This weekend, Novak Djokovic victoriously raised the Norman Brookes Challenge Cup over his head for a record-breaking ninth time. Just a day before, promising champion Naomi Osaka added her fourth straight Grand Slam title to her growing list of accomplishments. For a tournament hampered by a Covid-19 outbreak, statewide lockdown, and rat-infested quarantine hotels, perhaps the greatest achievement is that any tennis was played at all.
This year, Melbourne Park was only able to welcome 390,000 people, half its normal capacity, to the much anticipated Australian Open. In the tennis world, the event is the first Slam of the year and kicks off an 11 month season. In the best of times, the Open provides a huge economic and moral boost to Melbourne’s five million residents. One could argue this was a much needed bright spot in an otherwise dismal Covid crisis. Instead, hosting the out of town players kicked off massive international controversy.
Australia had implemented strict border control and entry quotas to combat Covid-19. Local transmissions have dwindled down to just a handful of cases. Incoming travellers must undergo strict fourteen day hotel quarantine before being allowed to travel domestically. However thousands of Aussies remain stranded abroad waiting for permission to come home. Tennis Australia and the Australian Government were accused of prioritising profit over public health. Why did non-citizens skip the queue to come play tennis? Australians weren’t the only ones to complain – the backlash from locals intensified when seventy-two players were forced into strict hotel quarantine following four positive tests upon arrival. All players were to remain in their rooms at all times except for a five-hour window with access to courts and an outdoor gym. According to CNN, chaos and disdain ensued when player Yulia Putinseva complained of a mouse infestation in the hotel and Lisa Neville, an Australian politician, accused her of feeding it. Despite organizational hurdles, it was game on and suit up. Time to fight their battles on a real court.
From the player’s point of view, quarantine was akin to imprisonment. There is little doubt that being confined had it’s physical consequences. Djokovic stated that “the amount of injuries in this tournament has shown how much effect [quarantine] has on players’ bodies.” He was one of the many players who needed medical attention during the Open, after straining an abdominal muscle that almost forced him to withdraw. Many players seem to have suffered a similar fate as Djokovic, several former champions swiftly and unexpectedly defeated in the early rounds. Others found creative ways to train within the four walls of their rooms, showing that mental toughness is just as important as physical training. Of all the twenty-six women’s players who underwent hard quarantine, only finalist Jennifer Brady made it past the third round. Heavy favourite (and national hero) Ash Barty was knocked out in quarterfinals, along with second seed Simona Halep who put up an amazing fight against Serena Williams. Rafael Nadal called on his fellow players to have a “wider perspective” and said that it was a privilege to be able to play even under such harsh circumstances.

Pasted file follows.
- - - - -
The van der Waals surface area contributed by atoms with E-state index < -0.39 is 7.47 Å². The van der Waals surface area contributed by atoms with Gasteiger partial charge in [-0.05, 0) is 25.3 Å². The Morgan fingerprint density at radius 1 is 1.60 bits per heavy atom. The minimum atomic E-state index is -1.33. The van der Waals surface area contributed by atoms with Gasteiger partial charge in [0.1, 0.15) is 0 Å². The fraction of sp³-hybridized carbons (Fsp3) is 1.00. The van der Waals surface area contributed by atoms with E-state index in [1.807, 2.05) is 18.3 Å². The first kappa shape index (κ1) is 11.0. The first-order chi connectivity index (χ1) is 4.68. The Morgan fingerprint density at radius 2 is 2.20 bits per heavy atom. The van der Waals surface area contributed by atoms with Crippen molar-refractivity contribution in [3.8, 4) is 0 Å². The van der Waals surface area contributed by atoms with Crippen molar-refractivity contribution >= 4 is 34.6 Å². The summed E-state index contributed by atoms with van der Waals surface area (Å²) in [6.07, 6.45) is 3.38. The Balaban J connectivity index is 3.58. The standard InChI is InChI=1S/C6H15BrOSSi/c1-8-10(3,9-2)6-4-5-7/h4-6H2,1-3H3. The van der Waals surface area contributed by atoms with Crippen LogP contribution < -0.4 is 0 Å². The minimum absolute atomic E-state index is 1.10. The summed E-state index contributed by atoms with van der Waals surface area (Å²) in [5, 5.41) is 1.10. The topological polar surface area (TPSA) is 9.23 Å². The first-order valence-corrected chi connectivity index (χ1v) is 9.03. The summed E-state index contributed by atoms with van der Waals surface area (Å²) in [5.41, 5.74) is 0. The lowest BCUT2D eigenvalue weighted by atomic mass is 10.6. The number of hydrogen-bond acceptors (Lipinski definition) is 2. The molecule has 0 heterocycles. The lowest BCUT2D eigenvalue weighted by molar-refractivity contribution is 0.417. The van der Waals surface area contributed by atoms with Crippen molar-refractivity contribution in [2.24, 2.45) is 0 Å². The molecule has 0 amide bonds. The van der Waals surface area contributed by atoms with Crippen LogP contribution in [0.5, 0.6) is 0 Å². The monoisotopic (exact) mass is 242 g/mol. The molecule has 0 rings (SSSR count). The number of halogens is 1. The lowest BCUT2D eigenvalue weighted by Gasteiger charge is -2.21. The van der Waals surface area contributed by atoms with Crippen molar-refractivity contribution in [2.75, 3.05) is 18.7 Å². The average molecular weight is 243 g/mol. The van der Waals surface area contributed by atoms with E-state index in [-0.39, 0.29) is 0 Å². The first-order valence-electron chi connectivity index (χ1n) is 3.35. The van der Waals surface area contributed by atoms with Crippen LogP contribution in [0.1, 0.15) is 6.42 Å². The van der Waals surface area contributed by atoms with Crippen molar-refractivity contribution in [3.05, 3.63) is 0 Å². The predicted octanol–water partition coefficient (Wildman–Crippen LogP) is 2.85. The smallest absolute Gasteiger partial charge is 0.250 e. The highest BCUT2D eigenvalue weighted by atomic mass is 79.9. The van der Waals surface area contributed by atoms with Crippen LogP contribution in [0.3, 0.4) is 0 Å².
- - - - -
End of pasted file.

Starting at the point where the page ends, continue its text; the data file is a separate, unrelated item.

Just when the tournament was heating up and the balls got rolling, a new cluster of active Covid cases emerged at another quarantine hotel. Melbourne and the whole of the state of Victoria issued a snap five-day lockdown and stay-at-home order. The Open was halfway through and viewers were at the edge of their seats. The government deemed players and their teams “essential workers” because it was obvious an event like this boosted everyone’s spirits. Tournament organizers decided to continue but closed doors to all live fans. They were eventually allowed to return to the stands just in time to watch several thrilling quarter-final matches. Players and the world got their tennis fix after all.
With vaccines on the horizon, Concord Academy’s own tennis team is scheduled to return to the courts this spring. Let’s hope we can channel the energy and undefeated spirit of professional players and successfully see the season through.